In Albemarle Paper Co. v. Moody, supra, this Court made clear that, subject to the presumption in favor of retroactive relief, the District Court retains its "traditional" equitable discretion "to locate `a just result,'" with appellate review limited to determining "whether the District Court was `clearly erroneous' in its factual findings and whether it `abused' its . . . discretion." 422 U. S., at 424. See also Fed. Rule Civ. Proc. 52 (a) (district court findings "shall not be set aside unless clearly erroneous"); Zenith Radio Corp. v. Hazeltine Research, Inc., 395 U.S. 100, 123 (1969). The Court here does not assert that any findings of the District Court were clearly erroneous, nor does it conclude that there was any abuse of discretion. Instead, it states merely that the District Court gave "insufficient attention" to certain factors in striking the equitable balance. Ante, at 719.
The first such factor mentioned by the Court relates to the "complexity" of the issue presented here, which may have led some pension fund administrators to assume that "a program like the Department's was entirely lawful," and that the alternative of equal contributions was perhaps unlawful because of a perceived "unfair[ness]" to men. Ante, at 720. The District Court found, however, that petitioners "should have been placed on notice" of the illegality of requiring larger
The other major factor relied on by the Court involves "the potential impact . . . on the economy" that might result from
The necessarily speculative character of the Court's analysis in Part IV is underscored by its suggestion that the retroactive relief in this case would have led to a reduction in the benefits paid to retirees or an increase in the contributions paid by current employees. Ante, at 722-723. It states that taking the award out of the pension fund was "apparently contemplated" by the courts below, ante, at 723, but the District Court gave no indication of where it thought the recovery would come from. The Court of Appeals listed a number of ultimate sources of the money here involved, including increased employer contributions to the fund or one lump-sum payment from the Department. 553 F. 2d, at 592. Indeed, the Department itself contemplated that the money for the award would come from city revenues, Pet. for Cert. 30-31, with the Department thereby paying for this Title VII award in the same way that it would have to pay any ordinary backpay award arising from its discriminatory practices. Hence the possibility of "harm" falling on "innocent" retirees or employees, ante, at 723, is here largely chimerical.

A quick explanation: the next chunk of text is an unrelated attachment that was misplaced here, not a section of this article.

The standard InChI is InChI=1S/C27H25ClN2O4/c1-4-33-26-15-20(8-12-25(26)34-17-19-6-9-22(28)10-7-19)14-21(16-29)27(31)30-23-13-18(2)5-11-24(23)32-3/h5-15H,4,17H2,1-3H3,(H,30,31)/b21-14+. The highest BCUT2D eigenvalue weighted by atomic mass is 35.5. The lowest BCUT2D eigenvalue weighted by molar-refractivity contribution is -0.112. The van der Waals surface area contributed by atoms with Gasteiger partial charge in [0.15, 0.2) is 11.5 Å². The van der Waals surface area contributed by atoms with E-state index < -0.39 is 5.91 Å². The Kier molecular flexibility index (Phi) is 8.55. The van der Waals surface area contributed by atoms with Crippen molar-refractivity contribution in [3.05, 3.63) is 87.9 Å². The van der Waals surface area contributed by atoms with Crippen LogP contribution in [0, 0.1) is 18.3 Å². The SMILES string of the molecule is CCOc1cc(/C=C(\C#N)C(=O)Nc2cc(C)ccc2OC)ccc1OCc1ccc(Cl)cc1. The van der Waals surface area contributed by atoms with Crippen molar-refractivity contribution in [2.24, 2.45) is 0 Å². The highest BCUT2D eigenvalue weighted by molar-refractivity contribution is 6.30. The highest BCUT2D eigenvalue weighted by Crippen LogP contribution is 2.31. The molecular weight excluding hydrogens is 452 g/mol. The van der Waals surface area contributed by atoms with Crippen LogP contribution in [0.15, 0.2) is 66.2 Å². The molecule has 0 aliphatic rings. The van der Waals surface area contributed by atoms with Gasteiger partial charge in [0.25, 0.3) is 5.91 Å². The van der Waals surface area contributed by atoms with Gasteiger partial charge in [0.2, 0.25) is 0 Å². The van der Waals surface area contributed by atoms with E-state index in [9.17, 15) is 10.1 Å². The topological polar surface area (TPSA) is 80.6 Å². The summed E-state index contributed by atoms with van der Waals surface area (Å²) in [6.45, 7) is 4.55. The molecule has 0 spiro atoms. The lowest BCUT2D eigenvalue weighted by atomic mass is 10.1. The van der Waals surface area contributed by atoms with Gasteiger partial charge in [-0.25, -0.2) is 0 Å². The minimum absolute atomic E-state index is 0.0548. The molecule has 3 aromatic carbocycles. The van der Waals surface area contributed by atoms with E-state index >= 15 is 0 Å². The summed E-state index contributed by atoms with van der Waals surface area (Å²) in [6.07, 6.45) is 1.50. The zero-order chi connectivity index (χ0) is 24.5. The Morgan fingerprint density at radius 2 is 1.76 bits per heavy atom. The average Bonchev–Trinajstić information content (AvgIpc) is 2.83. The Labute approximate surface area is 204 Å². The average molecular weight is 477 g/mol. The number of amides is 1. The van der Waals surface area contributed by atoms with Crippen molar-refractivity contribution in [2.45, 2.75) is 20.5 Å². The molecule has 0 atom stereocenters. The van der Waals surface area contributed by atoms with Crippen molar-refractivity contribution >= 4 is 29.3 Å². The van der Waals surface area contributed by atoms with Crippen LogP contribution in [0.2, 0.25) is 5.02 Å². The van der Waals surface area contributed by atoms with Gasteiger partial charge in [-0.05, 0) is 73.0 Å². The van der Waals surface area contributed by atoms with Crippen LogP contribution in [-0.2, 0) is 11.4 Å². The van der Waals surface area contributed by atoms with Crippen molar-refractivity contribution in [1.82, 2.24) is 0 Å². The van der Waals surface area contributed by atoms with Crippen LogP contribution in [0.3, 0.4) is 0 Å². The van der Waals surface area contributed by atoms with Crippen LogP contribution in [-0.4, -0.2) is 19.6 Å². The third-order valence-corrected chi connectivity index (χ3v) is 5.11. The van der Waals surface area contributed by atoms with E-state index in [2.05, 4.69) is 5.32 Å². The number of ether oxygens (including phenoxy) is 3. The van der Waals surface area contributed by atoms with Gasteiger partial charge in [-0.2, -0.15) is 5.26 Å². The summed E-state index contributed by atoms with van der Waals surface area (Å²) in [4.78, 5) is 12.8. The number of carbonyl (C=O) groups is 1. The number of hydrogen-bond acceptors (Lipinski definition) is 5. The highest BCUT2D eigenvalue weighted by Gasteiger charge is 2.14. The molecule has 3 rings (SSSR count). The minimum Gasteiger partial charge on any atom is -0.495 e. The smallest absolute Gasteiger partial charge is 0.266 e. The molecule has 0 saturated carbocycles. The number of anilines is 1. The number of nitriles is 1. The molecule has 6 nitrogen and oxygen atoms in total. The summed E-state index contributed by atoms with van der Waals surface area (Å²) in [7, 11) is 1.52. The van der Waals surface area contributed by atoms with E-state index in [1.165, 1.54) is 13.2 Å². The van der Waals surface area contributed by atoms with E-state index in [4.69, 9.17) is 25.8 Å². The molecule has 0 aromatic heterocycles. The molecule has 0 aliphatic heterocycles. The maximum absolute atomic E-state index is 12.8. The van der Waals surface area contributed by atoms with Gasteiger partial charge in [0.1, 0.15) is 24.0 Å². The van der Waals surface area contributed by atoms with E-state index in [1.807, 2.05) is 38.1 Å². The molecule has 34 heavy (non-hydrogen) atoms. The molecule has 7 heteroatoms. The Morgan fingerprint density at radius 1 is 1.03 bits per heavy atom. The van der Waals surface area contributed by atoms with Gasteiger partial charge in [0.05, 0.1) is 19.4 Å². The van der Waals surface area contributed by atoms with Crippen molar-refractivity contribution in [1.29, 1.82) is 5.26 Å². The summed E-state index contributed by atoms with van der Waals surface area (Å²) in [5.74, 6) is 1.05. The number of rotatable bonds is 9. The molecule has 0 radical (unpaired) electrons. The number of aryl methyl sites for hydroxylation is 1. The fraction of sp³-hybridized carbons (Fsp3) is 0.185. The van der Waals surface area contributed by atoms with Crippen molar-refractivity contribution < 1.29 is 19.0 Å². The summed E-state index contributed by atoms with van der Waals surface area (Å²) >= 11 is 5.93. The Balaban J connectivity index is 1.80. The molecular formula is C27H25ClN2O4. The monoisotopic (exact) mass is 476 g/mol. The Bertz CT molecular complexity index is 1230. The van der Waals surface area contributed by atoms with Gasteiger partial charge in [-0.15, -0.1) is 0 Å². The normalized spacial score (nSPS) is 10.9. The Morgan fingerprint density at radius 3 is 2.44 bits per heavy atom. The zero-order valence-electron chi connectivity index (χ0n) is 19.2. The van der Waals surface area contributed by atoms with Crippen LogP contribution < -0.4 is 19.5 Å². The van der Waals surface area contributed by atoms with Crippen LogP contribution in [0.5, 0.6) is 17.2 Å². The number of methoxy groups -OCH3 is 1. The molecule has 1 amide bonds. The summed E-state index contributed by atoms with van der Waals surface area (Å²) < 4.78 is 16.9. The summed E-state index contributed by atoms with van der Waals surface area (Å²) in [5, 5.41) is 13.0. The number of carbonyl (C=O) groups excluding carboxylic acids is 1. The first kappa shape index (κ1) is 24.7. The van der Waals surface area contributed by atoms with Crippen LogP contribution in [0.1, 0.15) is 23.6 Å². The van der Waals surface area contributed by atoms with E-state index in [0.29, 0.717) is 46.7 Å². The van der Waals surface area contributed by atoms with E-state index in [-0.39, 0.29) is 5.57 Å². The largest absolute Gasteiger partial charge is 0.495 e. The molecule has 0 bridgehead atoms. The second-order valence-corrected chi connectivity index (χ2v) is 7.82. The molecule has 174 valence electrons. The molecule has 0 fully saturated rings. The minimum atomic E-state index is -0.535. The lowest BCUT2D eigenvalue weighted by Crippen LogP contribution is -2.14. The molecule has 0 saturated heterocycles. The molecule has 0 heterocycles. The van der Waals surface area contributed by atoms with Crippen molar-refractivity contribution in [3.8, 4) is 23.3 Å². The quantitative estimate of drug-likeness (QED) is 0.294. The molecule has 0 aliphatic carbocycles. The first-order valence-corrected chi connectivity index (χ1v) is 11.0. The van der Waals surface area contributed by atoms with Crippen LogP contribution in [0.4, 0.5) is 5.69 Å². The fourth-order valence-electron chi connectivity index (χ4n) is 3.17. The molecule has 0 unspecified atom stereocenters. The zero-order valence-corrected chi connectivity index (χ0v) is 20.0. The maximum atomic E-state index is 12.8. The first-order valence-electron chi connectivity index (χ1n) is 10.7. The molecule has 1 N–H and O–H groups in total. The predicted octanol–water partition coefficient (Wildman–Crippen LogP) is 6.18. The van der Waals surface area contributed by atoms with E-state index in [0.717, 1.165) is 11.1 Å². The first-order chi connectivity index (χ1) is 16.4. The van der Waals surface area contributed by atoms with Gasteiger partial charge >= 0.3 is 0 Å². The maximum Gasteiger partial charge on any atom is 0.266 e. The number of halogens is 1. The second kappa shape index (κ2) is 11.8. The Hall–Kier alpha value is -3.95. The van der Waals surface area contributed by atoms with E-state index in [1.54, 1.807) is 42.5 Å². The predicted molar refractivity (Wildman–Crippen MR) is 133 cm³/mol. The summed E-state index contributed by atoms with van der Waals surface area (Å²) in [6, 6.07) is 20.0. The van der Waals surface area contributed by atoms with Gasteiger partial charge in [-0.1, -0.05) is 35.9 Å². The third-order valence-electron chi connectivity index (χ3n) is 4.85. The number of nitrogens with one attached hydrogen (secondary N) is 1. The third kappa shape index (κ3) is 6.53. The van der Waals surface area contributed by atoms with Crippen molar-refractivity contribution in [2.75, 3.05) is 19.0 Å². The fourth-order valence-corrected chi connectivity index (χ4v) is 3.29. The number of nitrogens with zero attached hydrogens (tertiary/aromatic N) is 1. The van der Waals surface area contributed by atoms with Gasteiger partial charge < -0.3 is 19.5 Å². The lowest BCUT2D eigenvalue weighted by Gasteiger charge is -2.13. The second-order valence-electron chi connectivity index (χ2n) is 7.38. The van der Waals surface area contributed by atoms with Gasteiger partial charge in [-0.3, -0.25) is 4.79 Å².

There are thus several factors mentioned by the Court that might be important in some other case but that appear to provide little cause for concern in the case presently before us. To the extent that the Court believes that these factors were not adequately considered when the award of retroactive relief was made, moreover, surely the proper course would be a remand to the District Court for further findings and a new equitable assessment of the appropriate remedy. When the District Court was found to have abused its discretion by denying backpay in Albemarle, this Court did not take it upon itself to formulate an award; it remanded to the District Court for this purpose. 422 U. S., at 424, 436. There is no more reason for the Court here to deny all retroactive relief on its own; once the relevant legal considerations are established, the
In this case, however, I do not believe that a remand is necessary. The District Court considered the question of when petitioners could be charged with knowledge of the state of the law, see supra, at 729-730, and petitioners do not challenge the particular date selected or claim that they needed time to adjust their plan. As discussed above, moreover, no claim is made that the Department's or the plan's solvency would have been threatened, and it appears unlikely that either retirees or employees would have paid any part of the award. There is every indication, in short, that the factors which the Court thinks might be important in some hypothetical case are of no concern to the petitioners who would have had to pay the award in this case.